This is a working relationship with the City of Cape Town and the Cape Bird Club.
The air was cold and the sky partly cloudy with a slight breeze from the SE after a cold front had passed in the late morning with some rain.
The mouth of the estuary was open and the water flow was 1 metre per 6 seconds under the railway bridge.
3 pods of Greater Flamingo were estimated to be about 120 at the northern end of the mainwater body. A total of 31 bird species was seen while we were working.
We worked in management block 21 and will be busy here for some time. Bert and Bary cut copsing brazilian peppers and Robin and I pulled up hundreds of rooikrans and port jackson seedlings. Bert informed there are some large trunks which have to be cut down. Bary told us he had found a bergie shelter during the week and asked to pass the info to the Reserve Manager. By Monday afternoon the tent and heaps of junk were cleaned up, thanks to Mark Arendse and Dalton Gibbs.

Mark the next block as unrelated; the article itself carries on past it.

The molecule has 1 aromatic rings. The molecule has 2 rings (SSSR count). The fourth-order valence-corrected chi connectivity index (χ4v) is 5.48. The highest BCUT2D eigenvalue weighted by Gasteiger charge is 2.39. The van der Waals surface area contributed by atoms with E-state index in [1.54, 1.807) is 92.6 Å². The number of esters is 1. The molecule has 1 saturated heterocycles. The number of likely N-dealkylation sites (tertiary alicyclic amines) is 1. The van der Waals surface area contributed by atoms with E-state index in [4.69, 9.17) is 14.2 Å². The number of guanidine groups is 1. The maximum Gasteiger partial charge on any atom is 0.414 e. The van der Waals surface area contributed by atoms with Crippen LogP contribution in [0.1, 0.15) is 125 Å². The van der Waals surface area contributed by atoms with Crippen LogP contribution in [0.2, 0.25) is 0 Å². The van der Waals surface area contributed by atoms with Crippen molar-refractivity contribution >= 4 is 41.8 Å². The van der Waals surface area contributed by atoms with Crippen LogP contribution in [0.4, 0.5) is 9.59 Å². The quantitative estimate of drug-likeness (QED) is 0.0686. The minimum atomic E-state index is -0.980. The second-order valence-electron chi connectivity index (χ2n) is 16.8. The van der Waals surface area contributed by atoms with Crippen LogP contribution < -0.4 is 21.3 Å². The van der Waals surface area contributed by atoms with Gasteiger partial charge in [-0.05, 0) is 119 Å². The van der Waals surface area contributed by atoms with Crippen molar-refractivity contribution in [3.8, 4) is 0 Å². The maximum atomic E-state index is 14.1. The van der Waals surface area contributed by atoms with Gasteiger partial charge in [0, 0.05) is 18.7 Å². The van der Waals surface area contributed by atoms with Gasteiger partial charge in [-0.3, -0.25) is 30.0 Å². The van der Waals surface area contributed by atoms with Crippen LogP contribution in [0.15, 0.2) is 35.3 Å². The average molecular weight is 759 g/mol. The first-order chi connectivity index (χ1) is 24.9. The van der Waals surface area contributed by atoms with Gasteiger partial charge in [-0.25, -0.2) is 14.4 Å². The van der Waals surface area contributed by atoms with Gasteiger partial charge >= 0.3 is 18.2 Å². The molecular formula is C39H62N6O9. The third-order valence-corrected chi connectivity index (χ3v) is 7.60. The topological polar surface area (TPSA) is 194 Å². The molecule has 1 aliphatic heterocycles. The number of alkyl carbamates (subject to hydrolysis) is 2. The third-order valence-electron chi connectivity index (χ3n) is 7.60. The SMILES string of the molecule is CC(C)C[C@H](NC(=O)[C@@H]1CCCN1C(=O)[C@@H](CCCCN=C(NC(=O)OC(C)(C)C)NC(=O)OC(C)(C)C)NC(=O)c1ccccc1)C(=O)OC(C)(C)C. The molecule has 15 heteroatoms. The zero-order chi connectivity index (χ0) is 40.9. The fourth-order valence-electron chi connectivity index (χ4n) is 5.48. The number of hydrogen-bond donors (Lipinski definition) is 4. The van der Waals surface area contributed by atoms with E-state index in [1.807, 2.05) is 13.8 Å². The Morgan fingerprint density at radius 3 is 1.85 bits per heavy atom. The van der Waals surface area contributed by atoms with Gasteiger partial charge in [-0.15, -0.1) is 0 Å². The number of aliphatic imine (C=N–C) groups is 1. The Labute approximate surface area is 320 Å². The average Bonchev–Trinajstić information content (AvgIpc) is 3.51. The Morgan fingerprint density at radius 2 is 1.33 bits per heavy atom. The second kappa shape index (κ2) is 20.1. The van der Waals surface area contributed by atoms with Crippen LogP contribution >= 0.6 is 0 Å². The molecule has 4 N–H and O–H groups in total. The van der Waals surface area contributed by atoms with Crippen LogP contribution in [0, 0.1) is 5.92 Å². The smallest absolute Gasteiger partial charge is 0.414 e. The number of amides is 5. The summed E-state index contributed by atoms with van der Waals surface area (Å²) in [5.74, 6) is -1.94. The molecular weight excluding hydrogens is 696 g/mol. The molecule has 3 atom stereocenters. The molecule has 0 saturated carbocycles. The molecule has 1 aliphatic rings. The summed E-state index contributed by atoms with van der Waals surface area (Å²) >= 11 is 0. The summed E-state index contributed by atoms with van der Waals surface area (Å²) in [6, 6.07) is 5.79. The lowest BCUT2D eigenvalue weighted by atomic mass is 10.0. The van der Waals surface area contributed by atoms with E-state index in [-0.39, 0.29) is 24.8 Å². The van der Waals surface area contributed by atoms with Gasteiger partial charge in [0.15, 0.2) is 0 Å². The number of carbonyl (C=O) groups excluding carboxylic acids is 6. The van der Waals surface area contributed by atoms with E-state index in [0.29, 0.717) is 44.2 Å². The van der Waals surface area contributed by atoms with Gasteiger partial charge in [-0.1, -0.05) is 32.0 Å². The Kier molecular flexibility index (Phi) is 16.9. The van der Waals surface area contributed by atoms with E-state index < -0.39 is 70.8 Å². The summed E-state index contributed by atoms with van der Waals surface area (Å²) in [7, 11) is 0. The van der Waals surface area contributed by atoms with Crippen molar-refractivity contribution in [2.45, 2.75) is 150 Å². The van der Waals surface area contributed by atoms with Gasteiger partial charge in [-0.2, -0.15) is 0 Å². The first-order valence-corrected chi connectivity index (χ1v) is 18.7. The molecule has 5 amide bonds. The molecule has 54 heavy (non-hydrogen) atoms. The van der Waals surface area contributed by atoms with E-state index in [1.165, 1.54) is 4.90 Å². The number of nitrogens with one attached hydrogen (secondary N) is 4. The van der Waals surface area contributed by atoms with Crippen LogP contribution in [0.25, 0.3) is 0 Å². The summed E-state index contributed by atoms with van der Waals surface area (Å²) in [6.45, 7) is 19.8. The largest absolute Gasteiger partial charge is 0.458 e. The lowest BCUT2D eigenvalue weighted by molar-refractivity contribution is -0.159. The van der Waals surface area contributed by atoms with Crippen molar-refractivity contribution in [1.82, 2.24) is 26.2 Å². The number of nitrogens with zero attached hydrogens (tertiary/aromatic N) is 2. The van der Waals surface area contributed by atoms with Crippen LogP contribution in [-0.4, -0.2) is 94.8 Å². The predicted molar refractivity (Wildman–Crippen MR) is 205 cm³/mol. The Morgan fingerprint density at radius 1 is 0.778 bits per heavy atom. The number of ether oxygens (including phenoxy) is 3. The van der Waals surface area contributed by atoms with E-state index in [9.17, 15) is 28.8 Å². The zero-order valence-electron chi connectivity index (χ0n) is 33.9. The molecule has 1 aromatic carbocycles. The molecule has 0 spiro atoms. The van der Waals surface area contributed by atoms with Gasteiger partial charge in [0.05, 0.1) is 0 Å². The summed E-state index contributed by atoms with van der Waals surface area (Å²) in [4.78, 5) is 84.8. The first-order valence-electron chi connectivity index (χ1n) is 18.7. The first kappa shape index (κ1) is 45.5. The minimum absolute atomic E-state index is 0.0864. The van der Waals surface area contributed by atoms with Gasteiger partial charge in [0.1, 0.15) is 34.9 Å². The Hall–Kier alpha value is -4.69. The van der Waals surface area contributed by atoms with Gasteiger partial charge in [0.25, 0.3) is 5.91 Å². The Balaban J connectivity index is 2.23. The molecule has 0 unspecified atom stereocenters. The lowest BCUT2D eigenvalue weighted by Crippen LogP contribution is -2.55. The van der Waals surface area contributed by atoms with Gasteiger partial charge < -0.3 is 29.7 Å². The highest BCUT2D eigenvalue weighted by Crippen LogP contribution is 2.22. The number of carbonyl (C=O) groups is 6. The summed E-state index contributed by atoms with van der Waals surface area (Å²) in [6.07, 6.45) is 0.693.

Barry lost his saw in the reeds where he found it after searching the area on Sunday. He also came across the scouts who had lost their yacht during the night and were trying to retrieve it from the reeds in the northern regions of the main waterbody. They had been sailing about in the yacht on Saturday afternoon.
There are a few flower species at the moment, it will be different next month with the daylight hours starting to become longer, and the rain so far, has helped raise the ground water levels. There were no insects or butterflies seen.
photographs by Gavin Lawson and Barry Parker.